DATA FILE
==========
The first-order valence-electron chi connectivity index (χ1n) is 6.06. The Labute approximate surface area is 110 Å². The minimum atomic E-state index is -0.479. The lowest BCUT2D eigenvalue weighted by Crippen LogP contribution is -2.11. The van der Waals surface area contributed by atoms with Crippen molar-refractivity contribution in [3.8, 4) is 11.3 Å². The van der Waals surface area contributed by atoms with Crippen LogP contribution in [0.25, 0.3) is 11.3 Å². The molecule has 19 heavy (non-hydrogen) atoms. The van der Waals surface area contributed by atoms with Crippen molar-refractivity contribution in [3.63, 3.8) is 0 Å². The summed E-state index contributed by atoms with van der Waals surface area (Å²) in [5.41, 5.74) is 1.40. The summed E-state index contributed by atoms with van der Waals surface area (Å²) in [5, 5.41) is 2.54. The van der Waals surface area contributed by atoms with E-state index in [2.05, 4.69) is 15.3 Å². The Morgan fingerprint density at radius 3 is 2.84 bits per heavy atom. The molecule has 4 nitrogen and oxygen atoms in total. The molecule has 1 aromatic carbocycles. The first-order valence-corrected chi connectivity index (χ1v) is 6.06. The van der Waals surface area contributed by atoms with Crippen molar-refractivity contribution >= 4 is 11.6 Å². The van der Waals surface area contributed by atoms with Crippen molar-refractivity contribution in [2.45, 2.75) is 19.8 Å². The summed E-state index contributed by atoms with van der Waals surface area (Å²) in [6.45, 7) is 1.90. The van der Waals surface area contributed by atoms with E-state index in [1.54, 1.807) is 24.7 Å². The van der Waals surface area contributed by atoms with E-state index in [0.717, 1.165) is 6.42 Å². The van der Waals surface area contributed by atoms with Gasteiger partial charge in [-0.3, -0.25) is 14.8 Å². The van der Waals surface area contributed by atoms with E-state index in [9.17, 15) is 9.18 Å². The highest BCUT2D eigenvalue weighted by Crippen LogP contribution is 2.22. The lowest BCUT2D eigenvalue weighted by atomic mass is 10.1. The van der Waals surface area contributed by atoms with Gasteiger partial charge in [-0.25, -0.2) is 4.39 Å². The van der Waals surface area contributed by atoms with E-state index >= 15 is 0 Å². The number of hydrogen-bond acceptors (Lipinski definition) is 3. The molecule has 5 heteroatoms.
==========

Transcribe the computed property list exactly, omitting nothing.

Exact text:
The first-order valence-electron chi connectivity index (χ1n) is 6.06. The Labute approximate surface area is 110 Å². The minimum atomic E-state index is -0.479. The lowest BCUT2D eigenvalue weighted by Crippen LogP contribution is -2.11. The van der Waals surface area contributed by atoms with Crippen molar-refractivity contribution in [3.8, 4) is 11.3 Å². The van der Waals surface area contributed by atoms with Crippen LogP contribution in [0.25, 0.3) is 11.3 Å². The molecule has 19 heavy (non-hydrogen) atoms. The van der Waals surface area contributed by atoms with Crippen molar-refractivity contribution in [3.63, 3.8) is 0 Å². The summed E-state index contributed by atoms with van der Waals surface area (Å²) in [5.41, 5.74) is 1.40. The summed E-state index contributed by atoms with van der Waals surface area (Å²) in [5, 5.41) is 2.54. The van der Waals surface area contributed by atoms with E-state index in [2.05, 4.69) is 15.3 Å². The Morgan fingerprint density at radius 3 is 2.84 bits per heavy atom. The molecule has 4 nitrogen and oxygen atoms in total. The molecule has 1 aromatic carbocycles. The first-order valence-corrected chi connectivity index (χ1v) is 6.06. The van der Waals surface area contributed by atoms with Crippen molar-refractivity contribution >= 4 is 11.6 Å². The van der Waals surface area contributed by atoms with Crippen molar-refractivity contribution in [2.45, 2.75) is 19.8 Å². The summed E-state index contributed by atoms with van der Waals surface area (Å²) in [6.45, 7) is 1.90. The van der Waals surface area contributed by atoms with E-state index in [1.54, 1.807) is 24.7 Å². The van der Waals surface area contributed by atoms with E-state index in [0.717, 1.165) is 6.42 Å². The van der Waals surface area contributed by atoms with Gasteiger partial charge in [-0.3, -0.25) is 14.8 Å². The van der Waals surface area contributed by atoms with E-state index in [9.17, 15) is 9.18 Å². The highest BCUT2D eigenvalue weighted by Crippen LogP contribution is 2.22. The lowest BCUT2D eigenvalue weighted by atomic mass is 10.1. The van der Waals surface area contributed by atoms with Gasteiger partial charge in [-0.25, -0.2) is 4.39 Å². The van der Waals surface area contributed by atoms with E-state index >= 15 is 0 Å². The number of hydrogen-bond acceptors (Lipinski definition) is 3. The molecule has 5 heteroatoms.